Scientific Research Project Title

3D-Printed Scaffolds with Embedded Sensors for Non-Invasive Monitoring of Adult and Fetal Heart Tissue Models

Research Institution

Technical University of Denmark

DTU Nanotech – from Jan. 1st 2019 DTU Healthtech

RESEARCH FIELD

Biomedical engineering, materials science

CONTACT INFO

E-mail: joli@nanotech.dtu.dk
Phone: +45 42803802

Research leader

Johan Ulrik Lind

PhD, Assistant Professor, born 1983

Project title 

Living, bio-electronic models of the human adult and fetal heart

What is your project about?

Today, no method enables accurate prediction of whether a new drug or environmental toxin has a severe side effect towards the adult human heart, and towards the heart tissue of unborn children, in particular. In this project, we aim to replicate both the fetal cardiac muscle tissue as well the adult cardiac muscle, in the form of miniature muscles derived from human stem cells. Within these living tissue models, we will embed soft electronic sensors to allow for non-invasive monitoring of tissue development, as well as their response to e.g. medical compounds. To validate the platform we will test the effect of compounds that carry a risk of inducing defects in the cardiac muscle of newborn children. 

How did you become interested in your particular field of research?

My interest in the interplay between functional materials and living cells and tissue, stems from my days as a student of Nanotechnology at University of Copenhagen: Here, I first realized just how many interesting questions and technological opportunities that occur at the intersection between the classical disciplines. I once thought I was to become a classical physicist. Today I work with stem cells in gels, 3D-printing and soft electronics. 

What are the scientific challenges and perspectives in your project?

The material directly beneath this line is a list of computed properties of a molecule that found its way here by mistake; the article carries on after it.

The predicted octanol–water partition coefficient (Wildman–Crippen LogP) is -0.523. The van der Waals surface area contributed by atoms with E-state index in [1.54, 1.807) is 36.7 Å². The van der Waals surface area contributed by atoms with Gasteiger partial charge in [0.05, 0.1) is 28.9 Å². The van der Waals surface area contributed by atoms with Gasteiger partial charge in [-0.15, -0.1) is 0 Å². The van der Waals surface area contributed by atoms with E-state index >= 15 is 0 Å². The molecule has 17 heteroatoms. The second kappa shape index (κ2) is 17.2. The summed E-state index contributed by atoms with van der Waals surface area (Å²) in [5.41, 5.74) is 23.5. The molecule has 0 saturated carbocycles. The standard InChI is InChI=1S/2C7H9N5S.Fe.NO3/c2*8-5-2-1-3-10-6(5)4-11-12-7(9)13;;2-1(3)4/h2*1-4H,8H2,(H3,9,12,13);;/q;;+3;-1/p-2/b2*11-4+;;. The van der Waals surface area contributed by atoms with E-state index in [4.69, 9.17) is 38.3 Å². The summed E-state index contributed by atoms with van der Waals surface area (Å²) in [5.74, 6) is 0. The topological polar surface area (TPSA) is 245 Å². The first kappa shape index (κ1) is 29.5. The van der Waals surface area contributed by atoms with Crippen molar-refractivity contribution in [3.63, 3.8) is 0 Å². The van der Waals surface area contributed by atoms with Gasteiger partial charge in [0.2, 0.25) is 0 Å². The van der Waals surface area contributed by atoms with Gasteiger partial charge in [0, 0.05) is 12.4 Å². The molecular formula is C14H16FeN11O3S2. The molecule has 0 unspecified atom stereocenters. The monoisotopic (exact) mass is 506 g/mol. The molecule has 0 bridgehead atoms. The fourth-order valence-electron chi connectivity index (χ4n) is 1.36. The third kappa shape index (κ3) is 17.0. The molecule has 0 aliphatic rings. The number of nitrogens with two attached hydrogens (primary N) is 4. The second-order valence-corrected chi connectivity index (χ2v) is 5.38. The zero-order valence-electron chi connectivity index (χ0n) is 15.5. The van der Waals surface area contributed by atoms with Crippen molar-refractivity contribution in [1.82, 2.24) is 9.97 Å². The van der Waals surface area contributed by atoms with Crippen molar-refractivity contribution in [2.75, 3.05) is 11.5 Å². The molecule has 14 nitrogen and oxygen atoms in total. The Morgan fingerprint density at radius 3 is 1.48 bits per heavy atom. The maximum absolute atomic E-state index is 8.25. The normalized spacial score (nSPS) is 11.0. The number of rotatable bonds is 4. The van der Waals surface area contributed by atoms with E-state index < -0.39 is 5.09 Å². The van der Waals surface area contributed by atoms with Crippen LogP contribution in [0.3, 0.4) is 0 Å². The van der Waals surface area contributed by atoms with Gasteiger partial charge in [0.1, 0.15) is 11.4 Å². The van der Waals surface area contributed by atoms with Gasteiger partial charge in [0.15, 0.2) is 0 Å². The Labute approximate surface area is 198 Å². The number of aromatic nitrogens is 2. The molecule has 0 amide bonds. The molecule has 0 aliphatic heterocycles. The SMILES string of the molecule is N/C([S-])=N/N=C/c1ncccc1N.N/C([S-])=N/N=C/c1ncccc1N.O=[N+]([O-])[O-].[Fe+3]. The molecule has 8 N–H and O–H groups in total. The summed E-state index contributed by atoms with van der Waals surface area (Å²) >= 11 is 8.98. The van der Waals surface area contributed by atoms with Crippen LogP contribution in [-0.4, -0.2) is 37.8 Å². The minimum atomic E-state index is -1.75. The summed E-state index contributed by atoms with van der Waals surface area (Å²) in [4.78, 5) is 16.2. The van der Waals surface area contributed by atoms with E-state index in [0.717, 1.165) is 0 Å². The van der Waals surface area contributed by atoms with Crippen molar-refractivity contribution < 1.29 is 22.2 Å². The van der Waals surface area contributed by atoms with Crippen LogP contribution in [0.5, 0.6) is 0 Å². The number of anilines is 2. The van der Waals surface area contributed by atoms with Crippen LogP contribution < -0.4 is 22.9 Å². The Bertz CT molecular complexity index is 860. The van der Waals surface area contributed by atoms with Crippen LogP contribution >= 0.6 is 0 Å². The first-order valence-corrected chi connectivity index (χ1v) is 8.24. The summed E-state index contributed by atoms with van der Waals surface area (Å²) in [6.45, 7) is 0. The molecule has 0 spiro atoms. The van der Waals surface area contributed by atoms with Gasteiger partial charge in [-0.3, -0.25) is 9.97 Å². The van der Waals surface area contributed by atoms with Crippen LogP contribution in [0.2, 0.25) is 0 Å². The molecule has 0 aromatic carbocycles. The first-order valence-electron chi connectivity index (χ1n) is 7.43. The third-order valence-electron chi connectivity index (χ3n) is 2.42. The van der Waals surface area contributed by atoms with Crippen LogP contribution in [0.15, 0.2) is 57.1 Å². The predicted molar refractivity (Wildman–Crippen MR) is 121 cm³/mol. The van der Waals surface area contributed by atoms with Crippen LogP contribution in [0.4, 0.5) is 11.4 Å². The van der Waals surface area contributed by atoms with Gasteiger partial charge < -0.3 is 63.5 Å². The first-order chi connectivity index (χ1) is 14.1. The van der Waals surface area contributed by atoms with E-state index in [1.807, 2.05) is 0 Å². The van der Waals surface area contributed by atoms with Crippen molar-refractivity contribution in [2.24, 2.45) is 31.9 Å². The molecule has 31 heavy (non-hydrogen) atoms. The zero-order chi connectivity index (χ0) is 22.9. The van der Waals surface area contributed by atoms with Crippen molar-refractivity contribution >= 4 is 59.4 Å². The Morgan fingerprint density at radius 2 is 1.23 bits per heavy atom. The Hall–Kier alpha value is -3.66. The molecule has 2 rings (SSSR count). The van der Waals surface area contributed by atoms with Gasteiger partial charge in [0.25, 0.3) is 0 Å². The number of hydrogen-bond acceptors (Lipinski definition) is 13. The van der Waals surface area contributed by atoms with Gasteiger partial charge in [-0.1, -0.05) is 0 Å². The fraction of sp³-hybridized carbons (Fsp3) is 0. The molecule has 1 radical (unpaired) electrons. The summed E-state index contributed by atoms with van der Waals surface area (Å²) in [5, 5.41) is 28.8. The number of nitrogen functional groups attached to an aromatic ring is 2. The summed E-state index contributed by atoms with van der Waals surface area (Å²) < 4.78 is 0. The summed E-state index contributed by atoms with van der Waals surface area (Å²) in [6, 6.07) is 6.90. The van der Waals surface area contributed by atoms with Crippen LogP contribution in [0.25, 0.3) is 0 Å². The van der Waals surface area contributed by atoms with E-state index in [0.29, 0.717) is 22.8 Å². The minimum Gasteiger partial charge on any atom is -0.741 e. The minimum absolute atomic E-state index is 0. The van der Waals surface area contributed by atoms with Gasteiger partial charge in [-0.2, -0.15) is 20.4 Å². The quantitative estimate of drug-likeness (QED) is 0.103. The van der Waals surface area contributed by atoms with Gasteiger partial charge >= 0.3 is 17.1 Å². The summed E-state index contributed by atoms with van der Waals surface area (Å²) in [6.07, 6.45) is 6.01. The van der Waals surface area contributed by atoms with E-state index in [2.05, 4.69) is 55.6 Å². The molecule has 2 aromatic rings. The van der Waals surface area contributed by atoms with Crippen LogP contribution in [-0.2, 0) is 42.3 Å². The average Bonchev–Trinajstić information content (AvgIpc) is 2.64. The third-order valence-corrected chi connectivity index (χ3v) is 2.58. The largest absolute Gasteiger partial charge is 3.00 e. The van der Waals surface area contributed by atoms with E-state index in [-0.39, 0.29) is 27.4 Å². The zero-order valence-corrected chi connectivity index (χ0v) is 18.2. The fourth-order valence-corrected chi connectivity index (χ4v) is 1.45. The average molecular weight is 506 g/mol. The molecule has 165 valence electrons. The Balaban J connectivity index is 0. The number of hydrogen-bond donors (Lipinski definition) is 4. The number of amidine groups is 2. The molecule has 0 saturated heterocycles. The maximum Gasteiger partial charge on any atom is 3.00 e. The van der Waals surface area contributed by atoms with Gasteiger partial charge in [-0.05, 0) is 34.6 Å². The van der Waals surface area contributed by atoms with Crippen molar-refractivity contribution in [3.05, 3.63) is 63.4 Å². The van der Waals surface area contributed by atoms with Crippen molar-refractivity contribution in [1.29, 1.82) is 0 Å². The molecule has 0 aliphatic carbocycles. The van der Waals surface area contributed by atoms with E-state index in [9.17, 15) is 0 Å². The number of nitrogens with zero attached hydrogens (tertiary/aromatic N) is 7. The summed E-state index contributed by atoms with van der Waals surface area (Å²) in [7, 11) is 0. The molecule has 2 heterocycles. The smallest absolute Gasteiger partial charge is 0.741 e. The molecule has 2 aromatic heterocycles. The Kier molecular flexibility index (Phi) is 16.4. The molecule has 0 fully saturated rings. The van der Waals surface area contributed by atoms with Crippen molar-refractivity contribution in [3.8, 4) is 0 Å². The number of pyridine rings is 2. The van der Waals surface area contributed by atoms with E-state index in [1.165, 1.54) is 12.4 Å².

The biggest challenge of the project lies in accurately replicating adult and fetal heart muscle. In the underlying processes, both the molecular biological signaling compounds as well as the physio-chemical environment are critically important. To allow the customization of the cellular microenvironment I will rely on advanced 3D printing techniques. During my time at Harvard University, I co-developed a new approach to 3D printing of soft electronics, which will serve as mean to integrating sensors within the tissue models. The aim is to produce a platform that enables screening of a large number of compounds, but also enables the tailoring towards patient groups that e.g. carry a specific genetic defect. 

What is your estimate of the impact, which your project may have to society in the long term? 

Currently, animal models and tests are the foundation of all preclinical research. In addition to the ethical concerns that comes with such studies, animal models are far from perfect in their ability to predict clinical outcomes in human patients. Tools that enable new drugs and therapies to be evaluated in human tissue at the very onset of the drug-development pipeline has the potential to redefine preclinical research. Indeed, such tools may ultimately provide better therapies at a lower cost. Furthermore, they will provide unprecedented possibilities for tailor-made personalized medicine, and for identifying potentially severe side effects in groups that are currently excluded from our clinical studies: Pregnant women and their unborn children. 

Which impact do you expect the Sapere Aude programme will have on your career as a researcher?

The Sapere Aude programme will enable me to explore the most exciting and complex challenges and questions in my field. It provides exceptional support for the group I am now aiming to establish at DTU after several years abroad. It further provides me with a unique possibility to grow as a researcher, mentor and leader. It will further allow me to build strong collaborations within Danish academia, which will be central to perform interdisciplinary research of high international standards. 

Background and personal life

I grew up in southern Copenhagen with my siblings, a cat, and two parents in academia. The best lesson I learned from home was that science and research are not just something you find in the books, but rather something you can participate in, influence and shape. Today, I am married to Boline and together we have two daughters, Gertrud and Margrethe. After several years in Boston we now live in suburban Copenhagen, enjoying to be near family and old friends again.   

City of current residence
Copenhagen

High school
Sankt Annæ Gymnasium